Hawks recall when 'the Eagle ... landed.' | University of Maryland Eastern Shore Marketing Retarget Pixel

Hawks recall when 'the Eagle ... landed.'

  • Wednesday, July 10, 2019

    “Easy Rider” starring Peter Fonda, Jack Nicholson and the late Dennis Hopper was the most popular movie in America in July 1969.  A first-class postage stamp cost just six cents and “In the Year 2525” sat atop the Billboard Hot 100 song chart the entire month.  The sticker price of a 1969 Mustang was $2,740 and gasoline sold for 35 cents a gallon. 

    That's a snapshot of what life looked like as the tumultuous 1960s wound to a close and man was poised to set foot on the moon, fulfilling President John F. Kennedy's 1961 challenge to accomplish the feat "before this decade is out." 

    We invited baby boomers in the University of Maryland Eastern Shore's universe to share recollections about July 20, 1969.  Here are their memories: 

    On the day of the moon landing, my mind was far removed from the event.   My (high school) graduating class of 1969 had just completed its commencement exercises two months earlier.  

    We were the final class to graduate from all-black Somerset High - now Kiah Hall - on the UMES campus.  Not only were my thoughts focused on the closing of our beloved school, but also (wondering) what was in store for me after the summer was over. 

    That evening, my father mentioned he was going to watch a man walking on the moon.  Our old television set was blurry and difficult to see.  We used a clothes hanger for the antenna so we could actually see the picture.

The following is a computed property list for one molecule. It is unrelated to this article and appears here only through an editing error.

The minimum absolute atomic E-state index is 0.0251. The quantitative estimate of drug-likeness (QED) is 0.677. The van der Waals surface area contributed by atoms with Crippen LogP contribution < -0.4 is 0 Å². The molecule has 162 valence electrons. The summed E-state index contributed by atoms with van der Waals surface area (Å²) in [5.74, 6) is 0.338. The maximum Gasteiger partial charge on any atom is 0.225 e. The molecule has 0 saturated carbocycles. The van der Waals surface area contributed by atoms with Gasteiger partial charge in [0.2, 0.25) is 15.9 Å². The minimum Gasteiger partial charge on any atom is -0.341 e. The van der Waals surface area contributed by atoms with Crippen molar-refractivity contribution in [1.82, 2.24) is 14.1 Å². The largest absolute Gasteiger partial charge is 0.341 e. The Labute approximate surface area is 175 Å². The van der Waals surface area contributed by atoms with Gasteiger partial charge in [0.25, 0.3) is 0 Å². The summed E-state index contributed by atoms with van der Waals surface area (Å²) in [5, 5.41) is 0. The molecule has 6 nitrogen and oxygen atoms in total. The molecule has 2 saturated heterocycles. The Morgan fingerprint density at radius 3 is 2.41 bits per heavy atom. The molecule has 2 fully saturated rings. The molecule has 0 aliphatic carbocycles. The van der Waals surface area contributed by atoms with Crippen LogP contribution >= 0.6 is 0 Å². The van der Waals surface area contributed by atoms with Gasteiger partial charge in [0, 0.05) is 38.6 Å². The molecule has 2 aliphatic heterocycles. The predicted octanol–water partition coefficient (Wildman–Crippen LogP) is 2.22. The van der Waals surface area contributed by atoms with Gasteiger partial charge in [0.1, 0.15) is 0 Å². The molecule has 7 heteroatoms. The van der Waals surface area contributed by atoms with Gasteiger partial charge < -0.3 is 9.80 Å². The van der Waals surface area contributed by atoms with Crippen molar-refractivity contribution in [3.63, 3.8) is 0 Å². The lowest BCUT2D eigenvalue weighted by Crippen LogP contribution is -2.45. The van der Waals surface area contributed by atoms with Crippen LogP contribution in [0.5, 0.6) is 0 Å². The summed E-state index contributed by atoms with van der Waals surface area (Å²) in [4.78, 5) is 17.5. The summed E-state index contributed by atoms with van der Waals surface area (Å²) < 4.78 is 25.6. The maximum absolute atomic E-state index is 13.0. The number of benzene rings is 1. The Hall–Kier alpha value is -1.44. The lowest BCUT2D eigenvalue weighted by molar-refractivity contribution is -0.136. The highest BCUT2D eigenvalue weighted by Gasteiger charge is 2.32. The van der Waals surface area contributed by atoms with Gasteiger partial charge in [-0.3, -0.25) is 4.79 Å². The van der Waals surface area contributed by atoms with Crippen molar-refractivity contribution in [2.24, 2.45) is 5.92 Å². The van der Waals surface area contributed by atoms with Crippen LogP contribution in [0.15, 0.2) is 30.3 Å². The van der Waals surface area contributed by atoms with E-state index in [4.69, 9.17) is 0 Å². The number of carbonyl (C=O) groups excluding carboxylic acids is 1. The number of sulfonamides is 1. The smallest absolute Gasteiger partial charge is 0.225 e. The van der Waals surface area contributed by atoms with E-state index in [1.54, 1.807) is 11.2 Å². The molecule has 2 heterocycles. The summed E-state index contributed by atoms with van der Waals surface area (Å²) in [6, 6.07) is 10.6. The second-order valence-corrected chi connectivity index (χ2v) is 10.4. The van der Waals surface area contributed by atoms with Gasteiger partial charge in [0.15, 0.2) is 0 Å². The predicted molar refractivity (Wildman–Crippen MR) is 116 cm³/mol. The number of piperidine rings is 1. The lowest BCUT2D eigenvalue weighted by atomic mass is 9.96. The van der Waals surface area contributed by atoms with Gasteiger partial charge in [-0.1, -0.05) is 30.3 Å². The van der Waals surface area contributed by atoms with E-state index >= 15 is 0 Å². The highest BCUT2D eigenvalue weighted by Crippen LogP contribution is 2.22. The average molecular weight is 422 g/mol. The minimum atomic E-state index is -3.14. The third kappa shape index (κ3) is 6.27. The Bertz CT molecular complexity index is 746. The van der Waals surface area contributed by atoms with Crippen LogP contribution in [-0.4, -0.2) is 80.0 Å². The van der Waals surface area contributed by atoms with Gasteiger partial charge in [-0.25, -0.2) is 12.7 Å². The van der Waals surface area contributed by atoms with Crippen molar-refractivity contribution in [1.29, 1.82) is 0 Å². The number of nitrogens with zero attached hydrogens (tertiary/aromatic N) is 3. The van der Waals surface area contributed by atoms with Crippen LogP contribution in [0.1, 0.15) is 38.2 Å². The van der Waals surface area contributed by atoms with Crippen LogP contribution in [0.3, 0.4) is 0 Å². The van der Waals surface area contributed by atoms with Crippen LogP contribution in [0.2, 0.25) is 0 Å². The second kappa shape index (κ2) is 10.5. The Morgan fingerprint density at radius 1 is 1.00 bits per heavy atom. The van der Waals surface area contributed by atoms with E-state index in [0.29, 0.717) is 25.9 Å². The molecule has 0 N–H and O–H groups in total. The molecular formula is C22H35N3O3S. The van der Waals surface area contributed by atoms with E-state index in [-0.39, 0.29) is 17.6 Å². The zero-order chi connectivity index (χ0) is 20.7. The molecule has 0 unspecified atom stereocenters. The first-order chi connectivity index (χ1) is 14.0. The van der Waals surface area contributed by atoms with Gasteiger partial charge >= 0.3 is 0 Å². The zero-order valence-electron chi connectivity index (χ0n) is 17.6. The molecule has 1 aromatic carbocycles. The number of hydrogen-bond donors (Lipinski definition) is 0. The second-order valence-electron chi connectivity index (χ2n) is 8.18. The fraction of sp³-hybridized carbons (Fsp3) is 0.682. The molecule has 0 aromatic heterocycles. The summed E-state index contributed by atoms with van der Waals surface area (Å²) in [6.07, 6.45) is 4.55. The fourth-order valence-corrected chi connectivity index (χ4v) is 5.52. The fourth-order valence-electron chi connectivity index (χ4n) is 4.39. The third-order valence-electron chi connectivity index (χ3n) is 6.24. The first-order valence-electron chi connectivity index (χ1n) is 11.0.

He and I sat in the living room of our four-room house along with my mother, four brothers and sister.  The discussion centered on whether the astronauts had actually reached the moon, or was it staged.  After watching for an hour or so, we somewhat concluded it was a fact, that someone had actually walked on the moon. Not everyone in the family was convinced, however.  

    I must admit I was that someone - until I saw pictures in the newspaper the next day or so, along with the news reporting by Walter Cronkite. 

    Kirkland Hall, retired UMES kinesiology professor; 1974 alumnus

    I recall struggling to stay awake at my aunt's house watching it on a black and white TV.  It seemed the astronauts would never come out of the lunar module.  We were wondering if Neil Armstrong might sink into the fine lunar dust despite the spacecraft landing without problems.  The landing was an event that brought wonder as well as hope to my 10-year-old mind.  

    The year before, Martin Luther King Jr. and Robert F. Kennedy were shot to death, a tumultuous period to grasp for any fourth-grader. 

    Those two historically jarring events along with the increasing divide in the nation regarding the Vietnam War along with fleeing as a (military) family from Tripoli, Libya during the (1967) Arab-Israeli Six Day War made me wonder if the adults really knew what they were doing.  

    The Beatles were the only constant I thought back then.  The U.S. flag planted on the lunar surface brought hope that we as a nation would figure things out and the adults could be trusted. 

    Jim Bresette, associate professor & associate dean, School of Pharmacy